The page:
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Gas Carry-Under in GLCC for Separated and Recombined Outlet Configurations

[+] Author Affiliations
Srinivas Swaroop Kolla, Ram S. Mohan, Ovadia Shoham

University of Tulsa, Tulsa, OK

Paper No. FEDSM2018-83406, pp. V003T20A005; 9 pages
doi:10.1115/FEDSM2018-83406
From:
  • ASME 2018 5th Joint US-European Fluids Engineering Division Summer Meeting
  • Volume 3: Fluid Machinery; Erosion, Slurry, Sedimentation; Experimental, Multiscale, and Numerical Methods for Multiphase Flows; Gas-Liquid, Gas-Solid, and Liquid-Solid Flows; Performance of Multiphase Flow Systems; Micro/Nano-Fluidics
  • Montreal, Quebec, Canada, July 15–20, 2018
  • Conference Sponsors: Fluids Engineering Division
  • ISBN: 978-0-7918-5157-9
  • Copyright © 2018 by ASME

abstract

Gas Carry-Under (GCU) is one of the undesirable phenomena that exists in the GLCC©1 even within the Operational Envelope (OPEN) for liquid carry-over. Few studies that are available on GLCC© GCU have been carried out when the GLCC© is operated in a metering loop configuration characterized by recombined outlets. In such configurations the gas and the liquid outlets of the GLCC are recombined downstream which acts as passive level control. However, studies have shown that the GLCC© OPEN increases significantly when active control strategies are employed. There has not been a systematic study aimed at analyzing the effect of control on the GCU in the GLCC. This study compares the previously published GLCC GCU swirling flow mechanism under recombination outlet configuration with data taken under the separated outlet configuration (control configuration). Experimental investigations for GCU are conducted in a state-of-the-art test facility for air-water and air-oil flow incorporating pressure and level control configurations. The experiments are carried out using a 3″ diameter GLCC© equipped with 3 sequential trap sections to measure simultaneously the Gas Volume Fraction (GVF) and gas evolution in the lower part of the GLCC. Also, gas trap sections are installed in the liquid leg of the GLCC© to measure simultaneously the overall GCU. The liquid level was controlled at 6″ below the GLCC© inlet for all experiments using various control strategies. Tangential wall jet impingement is the cause for entrainment of gas, thereby leading to GCU. 3 different flow mechanisms have been identified in the lower part of the GLCC and have significant effect on the GCU. Viscosity and surface tension are observed to affect the GCU. The extensive acquired data shed light on the complex flow behavior in the lower part of the GLCC© and its effect on the GCU of the GLCC©.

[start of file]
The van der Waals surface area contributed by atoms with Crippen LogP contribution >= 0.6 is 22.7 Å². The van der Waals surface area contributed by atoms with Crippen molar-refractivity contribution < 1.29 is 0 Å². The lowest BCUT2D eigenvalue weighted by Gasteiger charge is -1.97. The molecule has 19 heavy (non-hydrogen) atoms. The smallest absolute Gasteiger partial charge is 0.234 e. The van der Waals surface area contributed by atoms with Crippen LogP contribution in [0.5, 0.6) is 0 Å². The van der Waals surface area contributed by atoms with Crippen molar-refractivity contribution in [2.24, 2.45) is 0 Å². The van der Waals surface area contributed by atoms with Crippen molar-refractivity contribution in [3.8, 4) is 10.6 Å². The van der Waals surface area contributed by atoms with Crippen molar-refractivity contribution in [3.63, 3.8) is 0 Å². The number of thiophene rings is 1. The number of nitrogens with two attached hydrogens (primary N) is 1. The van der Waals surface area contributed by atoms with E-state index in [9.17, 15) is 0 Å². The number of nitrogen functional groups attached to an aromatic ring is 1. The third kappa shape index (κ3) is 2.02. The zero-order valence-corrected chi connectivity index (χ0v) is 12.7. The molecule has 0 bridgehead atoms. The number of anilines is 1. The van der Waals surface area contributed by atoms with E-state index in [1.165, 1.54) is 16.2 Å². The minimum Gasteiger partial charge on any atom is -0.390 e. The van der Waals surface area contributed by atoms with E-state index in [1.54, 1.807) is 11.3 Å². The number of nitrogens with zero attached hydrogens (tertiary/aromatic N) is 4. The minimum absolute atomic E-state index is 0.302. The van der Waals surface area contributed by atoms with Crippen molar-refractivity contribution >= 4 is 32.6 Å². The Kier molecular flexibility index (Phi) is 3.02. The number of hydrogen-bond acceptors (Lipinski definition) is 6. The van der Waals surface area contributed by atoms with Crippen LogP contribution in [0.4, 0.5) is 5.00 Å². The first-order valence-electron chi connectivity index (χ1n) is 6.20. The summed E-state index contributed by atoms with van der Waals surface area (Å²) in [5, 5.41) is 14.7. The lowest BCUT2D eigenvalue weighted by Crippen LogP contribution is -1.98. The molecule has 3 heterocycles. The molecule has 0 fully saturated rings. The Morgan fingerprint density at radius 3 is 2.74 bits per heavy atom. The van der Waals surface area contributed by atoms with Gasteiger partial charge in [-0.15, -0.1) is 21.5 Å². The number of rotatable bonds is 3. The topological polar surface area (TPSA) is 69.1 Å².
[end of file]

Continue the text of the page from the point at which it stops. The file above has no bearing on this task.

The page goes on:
Copyright © 2018 by ASME

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